The first results of NewClimate Institute’s research for UNFCCC and UNDP to track the preparation of INDCs are now published.
Last week, Switzerland became the first country in the world to submit their Intended Nationally Determined Contribution (INDC) to the UNFCCC’s INDC portal. A first wave is expected by end of March. A second wave of submissions is expected in September, as now revealed by research from NewClimate Institute.
All countries have been asked to publicly outline what actions they intend to take under a global climate agreement (an Intended Nationally Determined Contribution) which would ultimately be included in a new international climate agreement in December 2015. Additional proposals have been widely circulated, but not formally submitted, by China, the U.S. the EU, Chile, South Africa and the Dominican Republic. The Lima Call for Action encouraged countries “in a position to do so” to submit their INDCs by 31 March 2015. A second implicit submission deadline is 01 October 2015, after which submissions are still allowed but will not be included in the UNFCCC’s synthesis report, which will be made available to Parties in time for the 21st Conference of Parties in Paris, December 2015.
Research from NewClimate Institute for UNFCCC and UNDP has tracked the progress of INDC preparations worldwide, and collected insights and lessons learned from the countries’ preparation experiences. The first round of results was published on 4th March 2015 and includes information on the progress that 81 countries have made in the preparation of their INDCs. These results will be updated on a regular basis.
Of the countries accounted for in the results (which altogether account for just over 50% of global GHG emissions), the data shows that over one third of countries are still yet to begin the INDC process. Roughly another third have initiated the national discussion, but not yet proceeded to the technical design. Figure 1 shows that very few countries intend to submit before 31 March 2015, with many planning submissions much later in the year, mainly in September. Nearly half of countries indicated that they have not yet set an internal timeline for their submission. The data varies somewhat per region; for instance, African countries tend to report the latest intended submission dates, with no consulted African countries intending to submit their INDCs before July.
The indicated timing of submissions is reflected in one of the main challenges that countries face in the preparation of their INDCs: approximately 85% of countries feel challenged by the short timeframe available for the process. Other major challenges reported were lack of certainty and guidance on what to include in INDCs, difficulty to secure high-level political support, and limited expertise for the assessment of technical options. Despite the challenges faced with limited expertise, less a quarter of countries have already received international support specifically for the preparation of their INDCs. More than a quarter of countries indicate that they are still applying for international support.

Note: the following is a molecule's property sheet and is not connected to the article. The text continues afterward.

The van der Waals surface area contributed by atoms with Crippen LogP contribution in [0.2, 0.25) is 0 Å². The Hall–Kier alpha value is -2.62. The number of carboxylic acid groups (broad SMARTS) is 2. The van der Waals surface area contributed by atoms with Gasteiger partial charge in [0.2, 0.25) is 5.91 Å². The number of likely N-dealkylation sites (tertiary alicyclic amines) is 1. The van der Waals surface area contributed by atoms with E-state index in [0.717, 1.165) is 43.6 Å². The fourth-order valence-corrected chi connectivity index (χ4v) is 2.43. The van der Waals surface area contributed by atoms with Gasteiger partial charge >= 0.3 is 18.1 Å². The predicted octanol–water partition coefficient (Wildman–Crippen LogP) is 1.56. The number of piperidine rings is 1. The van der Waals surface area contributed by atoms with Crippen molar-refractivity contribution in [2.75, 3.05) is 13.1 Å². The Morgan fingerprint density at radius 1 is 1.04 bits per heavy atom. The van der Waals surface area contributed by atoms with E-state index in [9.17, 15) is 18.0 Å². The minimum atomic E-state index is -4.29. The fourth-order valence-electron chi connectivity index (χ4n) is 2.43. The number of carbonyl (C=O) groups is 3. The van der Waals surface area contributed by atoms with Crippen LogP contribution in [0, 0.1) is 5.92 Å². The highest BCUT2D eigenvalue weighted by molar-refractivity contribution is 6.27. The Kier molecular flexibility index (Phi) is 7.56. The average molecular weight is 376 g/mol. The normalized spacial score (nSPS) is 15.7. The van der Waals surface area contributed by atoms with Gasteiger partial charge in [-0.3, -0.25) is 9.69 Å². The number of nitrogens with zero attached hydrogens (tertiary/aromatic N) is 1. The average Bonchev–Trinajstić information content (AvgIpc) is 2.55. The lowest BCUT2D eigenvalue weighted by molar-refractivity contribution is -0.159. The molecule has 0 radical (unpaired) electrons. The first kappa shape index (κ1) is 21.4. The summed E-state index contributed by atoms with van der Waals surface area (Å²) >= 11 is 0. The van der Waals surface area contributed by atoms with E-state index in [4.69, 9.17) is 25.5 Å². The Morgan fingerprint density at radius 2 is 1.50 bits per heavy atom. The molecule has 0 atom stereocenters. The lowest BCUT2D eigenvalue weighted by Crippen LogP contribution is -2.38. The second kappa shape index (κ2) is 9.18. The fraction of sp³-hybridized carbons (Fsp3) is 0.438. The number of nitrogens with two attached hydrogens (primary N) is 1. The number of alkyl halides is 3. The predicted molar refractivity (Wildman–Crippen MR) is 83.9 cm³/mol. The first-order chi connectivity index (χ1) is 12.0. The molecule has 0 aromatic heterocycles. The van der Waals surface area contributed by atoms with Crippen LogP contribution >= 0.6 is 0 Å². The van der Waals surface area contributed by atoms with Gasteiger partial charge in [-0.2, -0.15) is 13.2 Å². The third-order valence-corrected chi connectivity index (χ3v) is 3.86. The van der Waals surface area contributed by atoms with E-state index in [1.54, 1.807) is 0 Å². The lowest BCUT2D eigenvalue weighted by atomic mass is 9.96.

Encouragingly, countries have indicated on a large majority that the INDC process has afforded the country multiple opportunities, specifically, the enhanced engagement of stakeholders in planning and improved domestic and international communication on climate change issues. Importantly, approximately three quarters of countries report that their INDC preparations have helped to accelerate national climate change policy processes. These benefits may become even more tangible in the coming months as countries continue to more advanced stages in their INDC preparations.
According to the first results, a wide range of INDC types can be expected from countries’ submissions. Approximately two thirds of countries report that their INDCs will include a long term goal for GHG emissions, whilst it is also clear most countries intend to include a mixture of components including non-GHG related outcomes, specific policies and actions, and broader plans for accelerating institutional development. The results show that a lot of countries currently envisage economy-wide targets as part of their INDCs and that they also consider the reporting of specific policies and actions as an integral part. Furthermore, over half of countries report that climate change adaptation plans will form a major component of their INDC.
The full results, aggregated at the global and regional level, are available to browse.